Review of Industrial Organization 19: 295–303, 2001.
© 2001 Kluwer Academic Publishers. Printed in the Netherlands.
The Effect of Industry Concentration on Free
WEN MAO and PETER ZALESKI
Department of Economics, Villanova University, Villanova, PA 19085, U.S.A.
Abstract. The conventional wisdom regarding industry concentration and cooperative behavior has
not been fully supported by the empirical literature. This paper develops a game-theoretic model
to explain these mixed results. In the context of an industry that lobbies the government for tariff
protection, the model shows that the difﬁculty of enforcing a cooperative agreement is a function of
not only the number of ﬁrms in the industry but also the rate of return to lobbying. Thus, when the
rate of return to lobbying expenditures is high, the expected relationship may break down.
Key words: Free riding, industry concentration, trigger strategy.
JEL Classiﬁcations: C72, L10.
The theoretical relationship between free riding on cooperative agreements and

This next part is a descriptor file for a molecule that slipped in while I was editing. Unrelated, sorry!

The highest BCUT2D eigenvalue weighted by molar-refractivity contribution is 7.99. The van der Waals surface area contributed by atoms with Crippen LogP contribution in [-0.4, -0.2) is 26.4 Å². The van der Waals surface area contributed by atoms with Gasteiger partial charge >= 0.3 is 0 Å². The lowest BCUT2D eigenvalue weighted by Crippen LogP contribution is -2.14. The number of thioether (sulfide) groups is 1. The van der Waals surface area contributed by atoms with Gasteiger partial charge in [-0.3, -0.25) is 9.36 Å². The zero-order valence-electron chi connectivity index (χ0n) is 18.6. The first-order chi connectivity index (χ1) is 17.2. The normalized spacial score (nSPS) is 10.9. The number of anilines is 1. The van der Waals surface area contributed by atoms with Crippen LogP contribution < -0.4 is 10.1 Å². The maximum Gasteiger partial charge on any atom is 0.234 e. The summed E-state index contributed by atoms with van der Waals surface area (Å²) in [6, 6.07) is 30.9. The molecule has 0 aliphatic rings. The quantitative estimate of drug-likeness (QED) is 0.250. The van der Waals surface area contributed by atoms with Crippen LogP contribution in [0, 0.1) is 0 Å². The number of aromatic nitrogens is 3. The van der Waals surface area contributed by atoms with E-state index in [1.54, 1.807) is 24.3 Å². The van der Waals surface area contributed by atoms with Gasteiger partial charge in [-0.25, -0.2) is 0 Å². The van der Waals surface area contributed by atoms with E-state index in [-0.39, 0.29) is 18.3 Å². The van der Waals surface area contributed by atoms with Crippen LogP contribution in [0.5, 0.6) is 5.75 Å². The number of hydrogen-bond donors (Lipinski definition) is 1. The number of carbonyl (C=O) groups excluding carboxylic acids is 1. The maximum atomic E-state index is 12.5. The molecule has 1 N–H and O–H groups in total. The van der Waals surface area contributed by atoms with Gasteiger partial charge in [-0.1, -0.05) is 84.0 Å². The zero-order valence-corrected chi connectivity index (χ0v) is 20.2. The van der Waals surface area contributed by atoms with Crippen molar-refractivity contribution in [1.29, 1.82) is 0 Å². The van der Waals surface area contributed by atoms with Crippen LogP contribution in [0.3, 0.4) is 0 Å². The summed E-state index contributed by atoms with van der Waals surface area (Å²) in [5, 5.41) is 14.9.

industry concentration is fairly well established. Prior to the classic work by Olson
(1965), political scientists believed that individuals with a common interest would
voluntarily contribute toward that common interest. Olson argues that individual
agents will voluntarily contribute to the collective activity as long as the private
marginal beneﬁt exceeds the private marginal cost. The same logic applies to ﬁrms
within an industry working toward some industry-wide good such as a tariff. If the
number of ﬁrms is large, the total beneﬁt is likely to be unaffected by any individual
ﬁrm’s behavior, hence the private marginal beneﬁt is viewed to be zero. In this case,
individual ﬁrms have no incentive to cooperate, and free-riding is likely to occur. If
the number of ﬁrms is relatively small, then cooperative agreements are more easily
enforced, and the individual ﬁrm may be unable to free-ride. Thus, the occurrence
of free-riding will decrease as industry concentration increases.
Now that this relationship of free-ridership and concentration has become the
conventional wisdom, its empirical validity has come into question. For example,
the theory predicts a positive relationship between industry concentration and the
The authors thank Subhashis Raychaudhuri, William Shepherd, and two anonymous referees
for their helpful comments. All errors and omissions are the authors’.